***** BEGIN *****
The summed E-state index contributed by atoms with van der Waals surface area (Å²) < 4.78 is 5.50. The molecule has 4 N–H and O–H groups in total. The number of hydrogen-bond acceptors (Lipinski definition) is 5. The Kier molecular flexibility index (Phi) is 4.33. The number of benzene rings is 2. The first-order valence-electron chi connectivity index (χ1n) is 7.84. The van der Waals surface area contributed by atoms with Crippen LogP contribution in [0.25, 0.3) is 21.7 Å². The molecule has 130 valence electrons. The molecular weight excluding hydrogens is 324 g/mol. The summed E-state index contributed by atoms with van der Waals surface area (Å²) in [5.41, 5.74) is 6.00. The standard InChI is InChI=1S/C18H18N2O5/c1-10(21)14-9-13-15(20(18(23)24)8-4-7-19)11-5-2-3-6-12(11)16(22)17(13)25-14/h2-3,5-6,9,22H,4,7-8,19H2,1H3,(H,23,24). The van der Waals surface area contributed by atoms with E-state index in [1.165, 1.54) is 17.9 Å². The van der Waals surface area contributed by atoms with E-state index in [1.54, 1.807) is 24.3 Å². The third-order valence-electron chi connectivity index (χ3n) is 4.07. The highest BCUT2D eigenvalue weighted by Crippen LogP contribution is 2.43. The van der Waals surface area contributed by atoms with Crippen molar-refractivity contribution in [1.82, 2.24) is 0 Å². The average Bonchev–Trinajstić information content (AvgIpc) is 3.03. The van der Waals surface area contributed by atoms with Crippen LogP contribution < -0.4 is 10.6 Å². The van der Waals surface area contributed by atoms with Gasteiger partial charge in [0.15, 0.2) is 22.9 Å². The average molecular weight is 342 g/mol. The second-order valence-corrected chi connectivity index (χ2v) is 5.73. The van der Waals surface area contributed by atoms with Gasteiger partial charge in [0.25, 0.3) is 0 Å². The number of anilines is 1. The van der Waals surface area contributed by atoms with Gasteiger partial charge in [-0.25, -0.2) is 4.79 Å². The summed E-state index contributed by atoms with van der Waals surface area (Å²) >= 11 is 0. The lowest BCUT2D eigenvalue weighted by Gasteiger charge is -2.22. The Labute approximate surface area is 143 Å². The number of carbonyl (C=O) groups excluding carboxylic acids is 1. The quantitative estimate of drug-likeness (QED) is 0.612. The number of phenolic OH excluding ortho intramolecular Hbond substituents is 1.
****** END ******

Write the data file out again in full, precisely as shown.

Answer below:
The summed E-state index contributed by atoms with van der Waals surface area (Å²) < 4.78 is 5.50. The molecule has 4 N–H and O–H groups in total. The number of hydrogen-bond acceptors (Lipinski definition) is 5. The Kier molecular flexibility index (Phi) is 4.33. The number of benzene rings is 2. The first-order valence-electron chi connectivity index (χ1n) is 7.84. The van der Waals surface area contributed by atoms with Crippen LogP contribution in [0.25, 0.3) is 21.7 Å². The molecule has 130 valence electrons. The molecular weight excluding hydrogens is 324 g/mol. The summed E-state index contributed by atoms with van der Waals surface area (Å²) in [5.41, 5.74) is 6.00. The standard InChI is InChI=1S/C18H18N2O5/c1-10(21)14-9-13-15(20(18(23)24)8-4-7-19)11-5-2-3-6-12(11)16(22)17(13)25-14/h2-3,5-6,9,22H,4,7-8,19H2,1H3,(H,23,24). The van der Waals surface area contributed by atoms with E-state index in [1.165, 1.54) is 17.9 Å². The van der Waals surface area contributed by atoms with E-state index in [1.54, 1.807) is 24.3 Å². The third-order valence-electron chi connectivity index (χ3n) is 4.07. The highest BCUT2D eigenvalue weighted by Crippen LogP contribution is 2.43. The van der Waals surface area contributed by atoms with Crippen molar-refractivity contribution in [1.82, 2.24) is 0 Å². The average Bonchev–Trinajstić information content (AvgIpc) is 3.03. The van der Waals surface area contributed by atoms with Crippen LogP contribution < -0.4 is 10.6 Å². The van der Waals surface area contributed by atoms with Gasteiger partial charge in [0.15, 0.2) is 22.9 Å². The average molecular weight is 342 g/mol. The second-order valence-corrected chi connectivity index (χ2v) is 5.73. The van der Waals surface area contributed by atoms with Gasteiger partial charge in [0.25, 0.3) is 0 Å². The number of anilines is 1. The van der Waals surface area contributed by atoms with Gasteiger partial charge in [-0.25, -0.2) is 4.79 Å². The summed E-state index contributed by atoms with van der Waals surface area (Å²) >= 11 is 0. The lowest BCUT2D eigenvalue weighted by Gasteiger charge is -2.22. The Labute approximate surface area is 143 Å². The number of carbonyl (C=O) groups excluding carboxylic acids is 1. The quantitative estimate of drug-likeness (QED) is 0.612. The number of phenolic OH excluding ortho intramolecular Hbond substituents is 1.